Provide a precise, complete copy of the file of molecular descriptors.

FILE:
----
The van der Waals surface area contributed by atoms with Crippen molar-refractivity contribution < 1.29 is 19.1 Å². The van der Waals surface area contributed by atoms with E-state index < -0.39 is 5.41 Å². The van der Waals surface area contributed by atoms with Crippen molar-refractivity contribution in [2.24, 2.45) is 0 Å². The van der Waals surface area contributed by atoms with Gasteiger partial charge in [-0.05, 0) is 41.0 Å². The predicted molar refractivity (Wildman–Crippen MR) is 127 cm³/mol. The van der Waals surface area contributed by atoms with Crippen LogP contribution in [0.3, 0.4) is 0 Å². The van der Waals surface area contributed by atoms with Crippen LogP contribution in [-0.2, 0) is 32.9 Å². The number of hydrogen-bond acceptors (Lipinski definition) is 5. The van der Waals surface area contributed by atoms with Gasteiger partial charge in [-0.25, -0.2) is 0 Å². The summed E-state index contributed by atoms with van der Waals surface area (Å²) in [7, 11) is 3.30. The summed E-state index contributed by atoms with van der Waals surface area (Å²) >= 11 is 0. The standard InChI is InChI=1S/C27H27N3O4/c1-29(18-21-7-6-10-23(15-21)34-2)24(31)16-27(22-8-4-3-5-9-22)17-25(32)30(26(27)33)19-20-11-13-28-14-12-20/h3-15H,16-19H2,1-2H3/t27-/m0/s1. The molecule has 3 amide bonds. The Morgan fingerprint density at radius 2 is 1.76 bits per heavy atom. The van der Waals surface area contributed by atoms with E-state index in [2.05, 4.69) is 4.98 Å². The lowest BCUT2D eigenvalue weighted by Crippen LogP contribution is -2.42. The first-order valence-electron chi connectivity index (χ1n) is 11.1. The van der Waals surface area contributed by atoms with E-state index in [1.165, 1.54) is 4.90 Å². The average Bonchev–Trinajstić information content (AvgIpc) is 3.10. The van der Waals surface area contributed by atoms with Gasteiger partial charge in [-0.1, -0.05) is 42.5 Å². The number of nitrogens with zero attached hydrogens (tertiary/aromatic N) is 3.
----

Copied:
The van der Waals surface area contributed by atoms with Crippen molar-refractivity contribution < 1.29 is 19.1 Å². The van der Waals surface area contributed by atoms with E-state index < -0.39 is 5.41 Å². The van der Waals surface area contributed by atoms with Crippen molar-refractivity contribution in [2.24, 2.45) is 0 Å². The van der Waals surface area contributed by atoms with Gasteiger partial charge in [-0.05, 0) is 41.0 Å². The predicted molar refractivity (Wildman–Crippen MR) is 127 cm³/mol. The van der Waals surface area contributed by atoms with Crippen LogP contribution in [0.3, 0.4) is 0 Å². The van der Waals surface area contributed by atoms with Crippen LogP contribution in [-0.2, 0) is 32.9 Å². The number of hydrogen-bond acceptors (Lipinski definition) is 5. The van der Waals surface area contributed by atoms with Gasteiger partial charge in [-0.25, -0.2) is 0 Å². The summed E-state index contributed by atoms with van der Waals surface area (Å²) in [7, 11) is 3.30. The summed E-state index contributed by atoms with van der Waals surface area (Å²) >= 11 is 0. The standard InChI is InChI=1S/C27H27N3O4/c1-29(18-21-7-6-10-23(15-21)34-2)24(31)16-27(22-8-4-3-5-9-22)17-25(32)30(26(27)33)19-20-11-13-28-14-12-20/h3-15H,16-19H2,1-2H3/t27-/m0/s1. The molecule has 3 amide bonds. The Morgan fingerprint density at radius 2 is 1.76 bits per heavy atom. The van der Waals surface area contributed by atoms with E-state index in [2.05, 4.69) is 4.98 Å². The lowest BCUT2D eigenvalue weighted by Crippen LogP contribution is -2.42. The first-order valence-electron chi connectivity index (χ1n) is 11.1. The van der Waals surface area contributed by atoms with E-state index in [1.165, 1.54) is 4.90 Å². The average Bonchev–Trinajstić information content (AvgIpc) is 3.10. The van der Waals surface area contributed by atoms with Gasteiger partial charge in [-0.1, -0.05) is 42.5 Å². The number of nitrogens with zero attached hydrogens (tertiary/aromatic N) is 3.